Industry Development and Market Outlook

Investment in Local Public Infrastructure  

To achieve the objective of promoting economic growth through infrastructural development, the Hong Kong government has been increasing its infrastructure investment over the past few years. Hong Kong’s ten mega infrastructure projects, first announced in the 2007 Policy Address, are being rolled out in phases and several transport projects are being carried forward in tandem.

The Hong Kong-Zhuhai-Macao Bridge and Guangzhou-Shenzhen-Hong Kong Express Rail Link were opened in 2018, improving logistics and transport efficiency between Hong Kong and mainland cities. The West Kowloon Cultural District, an important cultural infrastructure investment of Hong Kong, has launched The Xiqu Centre, its first landmark performing arts venue, in January 2019. Progress has also been made on the Rail Gen 2.0 project, with full Tuen Ma Line commenced services in June this year together with two new MTR stations, namely To Kwa Wan and Sung Wong Toi. Other major projects under way include MTR’s East Rail Line extension to Admiralty, Kai Tak Development and development areas in the northern New Territories.

The 14th Five-Year Plan and the Greater Bay Area

The National 14th Five-Year Plan promulgates “expedition of the construction of inter‑city railways, co-ordinated planning for the positioning of ports and airports, and optimisation of the allocation of maritime and aviation resources” to strengthen connectivity in the Greater Bay Area, which calls for faster growth in infrastructure construction in the region. The Plan also raises support for Hong Kong to enhance its status as an international aviation hub, underscoring the importance of the on-going Three-runway System (3RS) Project at the Hong Kong International Airport. The pavement of the third runway was completed in September this year, and the entire 3RS Project is expected to complete by 2024.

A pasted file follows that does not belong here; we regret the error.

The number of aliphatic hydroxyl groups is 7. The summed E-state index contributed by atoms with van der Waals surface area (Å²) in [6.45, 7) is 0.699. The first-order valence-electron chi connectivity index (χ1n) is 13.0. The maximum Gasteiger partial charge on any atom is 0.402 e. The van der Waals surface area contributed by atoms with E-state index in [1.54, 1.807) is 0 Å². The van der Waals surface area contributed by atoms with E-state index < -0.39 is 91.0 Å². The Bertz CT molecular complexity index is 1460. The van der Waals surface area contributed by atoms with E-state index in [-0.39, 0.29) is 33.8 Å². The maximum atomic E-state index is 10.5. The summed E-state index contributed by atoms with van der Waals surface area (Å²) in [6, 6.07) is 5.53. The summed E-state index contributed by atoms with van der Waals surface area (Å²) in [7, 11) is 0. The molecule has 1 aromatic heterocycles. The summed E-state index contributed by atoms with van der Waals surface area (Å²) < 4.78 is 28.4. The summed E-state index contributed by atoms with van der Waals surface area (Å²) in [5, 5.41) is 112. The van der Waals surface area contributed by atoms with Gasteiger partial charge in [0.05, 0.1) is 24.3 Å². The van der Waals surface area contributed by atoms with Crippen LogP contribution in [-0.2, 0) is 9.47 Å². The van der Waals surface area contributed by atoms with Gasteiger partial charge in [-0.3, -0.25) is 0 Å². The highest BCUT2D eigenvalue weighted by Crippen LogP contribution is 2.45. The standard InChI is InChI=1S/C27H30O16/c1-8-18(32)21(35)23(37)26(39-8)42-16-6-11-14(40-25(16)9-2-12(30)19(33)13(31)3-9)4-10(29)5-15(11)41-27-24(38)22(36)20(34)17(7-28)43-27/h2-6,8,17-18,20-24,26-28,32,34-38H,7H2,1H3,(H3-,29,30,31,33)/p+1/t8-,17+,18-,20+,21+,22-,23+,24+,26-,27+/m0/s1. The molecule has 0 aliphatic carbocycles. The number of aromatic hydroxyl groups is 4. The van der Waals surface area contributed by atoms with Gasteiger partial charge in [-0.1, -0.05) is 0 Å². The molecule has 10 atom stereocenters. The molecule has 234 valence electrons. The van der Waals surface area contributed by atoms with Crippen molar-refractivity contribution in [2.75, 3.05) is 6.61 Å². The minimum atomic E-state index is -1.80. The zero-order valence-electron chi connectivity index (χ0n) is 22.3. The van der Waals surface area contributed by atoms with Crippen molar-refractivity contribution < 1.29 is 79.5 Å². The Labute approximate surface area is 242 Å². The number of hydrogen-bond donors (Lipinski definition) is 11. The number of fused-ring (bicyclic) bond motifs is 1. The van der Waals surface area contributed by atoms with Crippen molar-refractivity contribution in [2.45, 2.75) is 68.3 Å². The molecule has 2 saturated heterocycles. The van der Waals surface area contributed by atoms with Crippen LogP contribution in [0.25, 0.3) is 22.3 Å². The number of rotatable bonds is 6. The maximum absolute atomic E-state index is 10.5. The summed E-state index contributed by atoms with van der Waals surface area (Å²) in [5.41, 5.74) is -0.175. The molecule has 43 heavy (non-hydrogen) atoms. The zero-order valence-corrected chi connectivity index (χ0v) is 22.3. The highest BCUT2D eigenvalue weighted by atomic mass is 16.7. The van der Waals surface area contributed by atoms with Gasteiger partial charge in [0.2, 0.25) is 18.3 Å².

Belt and Road Opportunities  

In March 2015, China’s National Development and Reform Commission issued The Vision and Actions on Jointly Building the Silk Road Economic Belt and the 21st Century Maritime Silk Road, outlining the framework of the Belt and Road Initiative (BRI), co-operation priorities and mechanisms. As of 2020, it is estimated that mainland China has invested about US$770 billion into projects along the BRI routes, with over one-third of the investments went to transport infrastructure projects such as ports, railways, and roads, and real estate projects.[1] Hong Kong is renowned for its excellent professional services and it is expected that the industry can benefit from the ample opportunities ahead. A list of available investment projects along the Belt and Road can be found here.

Developing Asia’s Infrastructure Needs 

Many developing Asian countries, such as India and Indonesia, have recognised the urgent need to upgrade their basic infrastructure, road networks, port facilities, housing and city planning to keep up with rapid economic growth. According to the Asia Development Bank (ADB), the region is estimated to require US$26 trillion from 2016 to 2030 to meet its infrastructure requirements, meaning US$1.7 trillion will be needed for each intervening year.

Green Building Boom 

The growing awareness of the need for environmental protection is creating an increasing demand for green buildings. Hong Kong’s Urban Renewal Authority has announced its environmental sustainability policy for future urban renewal projects. According to the Hong Kong Green Building Council, more than 2,300 buildings are certified by BEAM Plus, a leading initiative in Hong Kong to offer independent assessments of building sustainability performance. One example is the Hong Kong’s Children Hospital, which has installed district cooling system, solar hot water system and photovoltaic panels on roof tops to reduce energy consumption.